As an exercise, review the honest results for your biggest program efforts over the last few years. Then, to learn more from those efforts, check out two references on the net:


1.       At, read the “objectives” and some of the back-up articles for modules 5.1 to 5.13 for our video, “High Performance Distribution Ideas for All.” The URL is at the end of this paragraph. Once there, hit “control/end” to get to the end of a very lengthy document and then scroll up to module 5.1 to then skim to the end. I have always found that I have to make all of the employees knowledgeable about and responsible for change management at the – personal, departmental, company (and for some) the inter-company – levels. I have also found that unless I put in measurable, objective systems with which to constantly prod the transition process, human foibles will arise at all levels of the organization to undermine change. Here’s the URL:


2.       If organizations are so bad at “transition management”, you would think that there would be one best, published source for how to do transitions from “good to great.” Well, there are some better business books about great companies and their best practices, but there is only one that I have found that really delves deep enough into the human transition problem. The book is entitled:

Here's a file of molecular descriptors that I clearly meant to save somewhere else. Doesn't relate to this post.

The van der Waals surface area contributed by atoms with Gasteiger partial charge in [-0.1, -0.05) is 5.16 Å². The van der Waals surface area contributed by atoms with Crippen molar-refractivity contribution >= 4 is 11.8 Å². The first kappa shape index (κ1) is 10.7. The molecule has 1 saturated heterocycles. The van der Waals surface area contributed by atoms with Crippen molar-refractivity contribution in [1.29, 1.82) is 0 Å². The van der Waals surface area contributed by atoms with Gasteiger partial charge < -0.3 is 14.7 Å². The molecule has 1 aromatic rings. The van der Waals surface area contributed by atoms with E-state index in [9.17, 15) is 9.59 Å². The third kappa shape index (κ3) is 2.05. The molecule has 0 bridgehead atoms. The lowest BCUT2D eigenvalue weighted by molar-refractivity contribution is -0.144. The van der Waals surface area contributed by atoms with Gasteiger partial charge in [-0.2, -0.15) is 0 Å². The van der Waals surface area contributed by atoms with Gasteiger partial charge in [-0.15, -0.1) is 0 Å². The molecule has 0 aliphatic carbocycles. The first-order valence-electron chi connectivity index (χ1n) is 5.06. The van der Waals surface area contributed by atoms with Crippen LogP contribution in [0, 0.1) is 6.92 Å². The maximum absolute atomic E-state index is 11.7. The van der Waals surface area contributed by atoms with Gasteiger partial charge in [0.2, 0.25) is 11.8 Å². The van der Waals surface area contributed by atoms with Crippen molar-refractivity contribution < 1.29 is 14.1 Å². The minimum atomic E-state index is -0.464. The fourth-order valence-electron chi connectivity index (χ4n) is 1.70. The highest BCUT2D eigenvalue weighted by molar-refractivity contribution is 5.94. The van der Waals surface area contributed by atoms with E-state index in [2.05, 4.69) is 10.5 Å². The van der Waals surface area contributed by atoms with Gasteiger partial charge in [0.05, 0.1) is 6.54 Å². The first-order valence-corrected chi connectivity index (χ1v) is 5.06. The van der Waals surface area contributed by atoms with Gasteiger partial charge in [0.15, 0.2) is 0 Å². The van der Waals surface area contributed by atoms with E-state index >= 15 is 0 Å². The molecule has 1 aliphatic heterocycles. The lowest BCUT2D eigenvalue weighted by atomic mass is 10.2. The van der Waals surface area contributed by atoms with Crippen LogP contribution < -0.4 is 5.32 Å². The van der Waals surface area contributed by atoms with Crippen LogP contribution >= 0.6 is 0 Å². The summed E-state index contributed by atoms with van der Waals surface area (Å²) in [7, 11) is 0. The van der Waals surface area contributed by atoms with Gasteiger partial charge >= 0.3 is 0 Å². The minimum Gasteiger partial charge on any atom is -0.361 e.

“Managing Transitions: Making the Most of Change” by William Bridges. It was published in 1991; it’s $14 in paperback at I suggest you read the 11 reviews that rate it at 4.5+ stars out of 5. The pictures and the checklists are worth the investment if you plan to do anything proactive in 2003 or would like to learn more from your past fizzles.


If you think business is tough, read on about a distributor that sells durable, MRO goods to manufacturing America, a sector that has been in a recession or a depression for the past 29 months and counting.

1)      The company peaked with 120 employees at several regional locations, they are currently at 82, a 32% headcount reduction.

2)      16 months ago, wages were cut 10% for the bottom 80% of the payroll and 15 to 20% for the top of the payroll. All health insurance cost increases have been passed on for the past 2 years and all incentive comp has been close to nothing for the duration.